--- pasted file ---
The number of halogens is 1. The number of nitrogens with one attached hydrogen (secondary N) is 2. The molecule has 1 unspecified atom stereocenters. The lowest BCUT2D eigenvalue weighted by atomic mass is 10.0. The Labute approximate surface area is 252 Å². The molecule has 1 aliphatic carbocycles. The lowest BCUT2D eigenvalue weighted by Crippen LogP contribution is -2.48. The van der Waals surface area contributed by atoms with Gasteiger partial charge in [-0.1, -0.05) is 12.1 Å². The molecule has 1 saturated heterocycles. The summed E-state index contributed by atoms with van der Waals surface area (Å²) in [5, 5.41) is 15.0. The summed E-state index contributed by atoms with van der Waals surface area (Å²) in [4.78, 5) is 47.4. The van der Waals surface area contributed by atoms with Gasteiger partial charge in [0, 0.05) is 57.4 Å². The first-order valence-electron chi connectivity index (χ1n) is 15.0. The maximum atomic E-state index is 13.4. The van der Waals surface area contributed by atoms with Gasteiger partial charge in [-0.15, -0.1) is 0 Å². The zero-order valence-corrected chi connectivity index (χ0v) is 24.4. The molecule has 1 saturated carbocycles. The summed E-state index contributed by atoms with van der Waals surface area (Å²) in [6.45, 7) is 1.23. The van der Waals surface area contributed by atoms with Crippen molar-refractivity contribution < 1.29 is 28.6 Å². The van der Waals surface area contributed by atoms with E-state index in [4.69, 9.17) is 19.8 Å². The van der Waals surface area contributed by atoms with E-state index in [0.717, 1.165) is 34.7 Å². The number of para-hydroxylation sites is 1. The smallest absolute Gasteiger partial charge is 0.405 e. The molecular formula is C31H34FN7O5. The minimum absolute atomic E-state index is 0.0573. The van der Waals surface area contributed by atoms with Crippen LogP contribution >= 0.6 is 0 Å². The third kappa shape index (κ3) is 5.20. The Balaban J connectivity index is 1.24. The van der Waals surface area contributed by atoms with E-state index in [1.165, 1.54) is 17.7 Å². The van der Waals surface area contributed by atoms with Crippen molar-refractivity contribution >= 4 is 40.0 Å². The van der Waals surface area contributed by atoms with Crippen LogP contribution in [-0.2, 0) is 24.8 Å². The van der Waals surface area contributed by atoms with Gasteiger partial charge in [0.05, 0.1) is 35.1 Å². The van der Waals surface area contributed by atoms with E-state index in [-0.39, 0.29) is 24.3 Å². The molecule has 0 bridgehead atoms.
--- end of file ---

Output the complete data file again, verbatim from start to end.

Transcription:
The number of halogens is 1. The number of nitrogens with one attached hydrogen (secondary N) is 2. The molecule has 1 unspecified atom stereocenters. The lowest BCUT2D eigenvalue weighted by atomic mass is 10.0. The Labute approximate surface area is 252 Å². The molecule has 1 aliphatic carbocycles. The lowest BCUT2D eigenvalue weighted by Crippen LogP contribution is -2.48. The van der Waals surface area contributed by atoms with Gasteiger partial charge in [-0.1, -0.05) is 12.1 Å². The molecule has 1 saturated heterocycles. The summed E-state index contributed by atoms with van der Waals surface area (Å²) in [5, 5.41) is 15.0. The summed E-state index contributed by atoms with van der Waals surface area (Å²) in [4.78, 5) is 47.4. The van der Waals surface area contributed by atoms with Gasteiger partial charge in [0, 0.05) is 57.4 Å². The first-order valence-electron chi connectivity index (χ1n) is 15.0. The maximum atomic E-state index is 13.4. The van der Waals surface area contributed by atoms with Gasteiger partial charge in [-0.15, -0.1) is 0 Å². The zero-order valence-corrected chi connectivity index (χ0v) is 24.4. The molecule has 1 saturated carbocycles. The summed E-state index contributed by atoms with van der Waals surface area (Å²) in [6.45, 7) is 1.23. The van der Waals surface area contributed by atoms with Crippen molar-refractivity contribution < 1.29 is 28.6 Å². The van der Waals surface area contributed by atoms with E-state index in [4.69, 9.17) is 19.8 Å². The van der Waals surface area contributed by atoms with E-state index in [0.717, 1.165) is 34.7 Å². The number of para-hydroxylation sites is 1. The smallest absolute Gasteiger partial charge is 0.405 e. The molecular formula is C31H34FN7O5. The minimum absolute atomic E-state index is 0.0573. The van der Waals surface area contributed by atoms with Crippen LogP contribution >= 0.6 is 0 Å². The third kappa shape index (κ3) is 5.20. The Balaban J connectivity index is 1.24. The van der Waals surface area contributed by atoms with E-state index in [1.165, 1.54) is 17.7 Å². The van der Waals surface area contributed by atoms with Crippen molar-refractivity contribution >= 4 is 40.0 Å². The van der Waals surface area contributed by atoms with Crippen LogP contribution in [-0.2, 0) is 24.8 Å². The van der Waals surface area contributed by atoms with Gasteiger partial charge in [0.05, 0.1) is 35.1 Å². The van der Waals surface area contributed by atoms with E-state index in [-0.39, 0.29) is 24.3 Å². The molecule has 0 bridgehead atoms.